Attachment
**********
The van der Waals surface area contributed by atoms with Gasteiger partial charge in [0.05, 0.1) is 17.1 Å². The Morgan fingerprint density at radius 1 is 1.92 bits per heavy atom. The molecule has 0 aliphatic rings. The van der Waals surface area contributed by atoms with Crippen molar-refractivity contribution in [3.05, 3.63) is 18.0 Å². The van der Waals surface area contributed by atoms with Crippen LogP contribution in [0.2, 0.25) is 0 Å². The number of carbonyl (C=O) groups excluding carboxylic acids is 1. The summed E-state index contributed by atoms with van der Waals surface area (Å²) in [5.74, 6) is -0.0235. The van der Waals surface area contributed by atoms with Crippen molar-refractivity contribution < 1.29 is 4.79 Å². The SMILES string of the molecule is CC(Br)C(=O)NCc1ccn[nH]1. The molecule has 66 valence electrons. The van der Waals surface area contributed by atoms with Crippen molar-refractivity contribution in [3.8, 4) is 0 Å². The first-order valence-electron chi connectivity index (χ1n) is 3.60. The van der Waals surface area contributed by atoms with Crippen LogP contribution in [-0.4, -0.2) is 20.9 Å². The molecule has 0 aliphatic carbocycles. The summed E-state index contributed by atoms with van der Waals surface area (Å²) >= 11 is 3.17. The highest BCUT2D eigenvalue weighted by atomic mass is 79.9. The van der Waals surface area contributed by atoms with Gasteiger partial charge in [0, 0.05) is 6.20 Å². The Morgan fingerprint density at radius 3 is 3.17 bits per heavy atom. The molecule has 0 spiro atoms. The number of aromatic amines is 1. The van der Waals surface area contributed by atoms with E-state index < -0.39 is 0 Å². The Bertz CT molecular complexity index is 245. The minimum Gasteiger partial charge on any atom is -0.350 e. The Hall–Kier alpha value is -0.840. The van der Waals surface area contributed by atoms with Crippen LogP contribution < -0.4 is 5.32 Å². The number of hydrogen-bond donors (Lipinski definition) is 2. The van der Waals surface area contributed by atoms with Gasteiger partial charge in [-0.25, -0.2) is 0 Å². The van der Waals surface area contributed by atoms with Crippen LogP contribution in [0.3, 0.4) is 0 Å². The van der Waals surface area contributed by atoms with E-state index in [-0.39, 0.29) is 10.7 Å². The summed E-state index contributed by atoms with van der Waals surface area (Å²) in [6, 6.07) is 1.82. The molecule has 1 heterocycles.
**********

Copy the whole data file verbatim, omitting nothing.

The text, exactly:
The van der Waals surface area contributed by atoms with Gasteiger partial charge in [0.05, 0.1) is 17.1 Å². The Morgan fingerprint density at radius 1 is 1.92 bits per heavy atom. The molecule has 0 aliphatic rings. The van der Waals surface area contributed by atoms with Crippen molar-refractivity contribution in [3.05, 3.63) is 18.0 Å². The van der Waals surface area contributed by atoms with Crippen LogP contribution in [0.2, 0.25) is 0 Å². The number of carbonyl (C=O) groups excluding carboxylic acids is 1. The summed E-state index contributed by atoms with van der Waals surface area (Å²) in [5.74, 6) is -0.0235. The van der Waals surface area contributed by atoms with Crippen molar-refractivity contribution < 1.29 is 4.79 Å². The SMILES string of the molecule is CC(Br)C(=O)NCc1ccn[nH]1. The molecule has 66 valence electrons. The van der Waals surface area contributed by atoms with Crippen molar-refractivity contribution in [3.8, 4) is 0 Å². The first-order valence-electron chi connectivity index (χ1n) is 3.60. The van der Waals surface area contributed by atoms with Crippen LogP contribution in [-0.4, -0.2) is 20.9 Å². The molecule has 0 aliphatic carbocycles. The summed E-state index contributed by atoms with van der Waals surface area (Å²) >= 11 is 3.17. The highest BCUT2D eigenvalue weighted by atomic mass is 79.9. The van der Waals surface area contributed by atoms with Gasteiger partial charge in [0, 0.05) is 6.20 Å². The Morgan fingerprint density at radius 3 is 3.17 bits per heavy atom. The molecule has 0 spiro atoms. The number of aromatic amines is 1. The van der Waals surface area contributed by atoms with E-state index < -0.39 is 0 Å². The Bertz CT molecular complexity index is 245. The minimum Gasteiger partial charge on any atom is -0.350 e. The Hall–Kier alpha value is -0.840. The van der Waals surface area contributed by atoms with Crippen LogP contribution < -0.4 is 5.32 Å². The number of hydrogen-bond donors (Lipinski definition) is 2. The van der Waals surface area contributed by atoms with Gasteiger partial charge in [-0.25, -0.2) is 0 Å². The van der Waals surface area contributed by atoms with Crippen LogP contribution in [0.3, 0.4) is 0 Å². The van der Waals surface area contributed by atoms with E-state index in [-0.39, 0.29) is 10.7 Å². The summed E-state index contributed by atoms with van der Waals surface area (Å²) in [6, 6.07) is 1.82. The molecule has 1 heterocycles.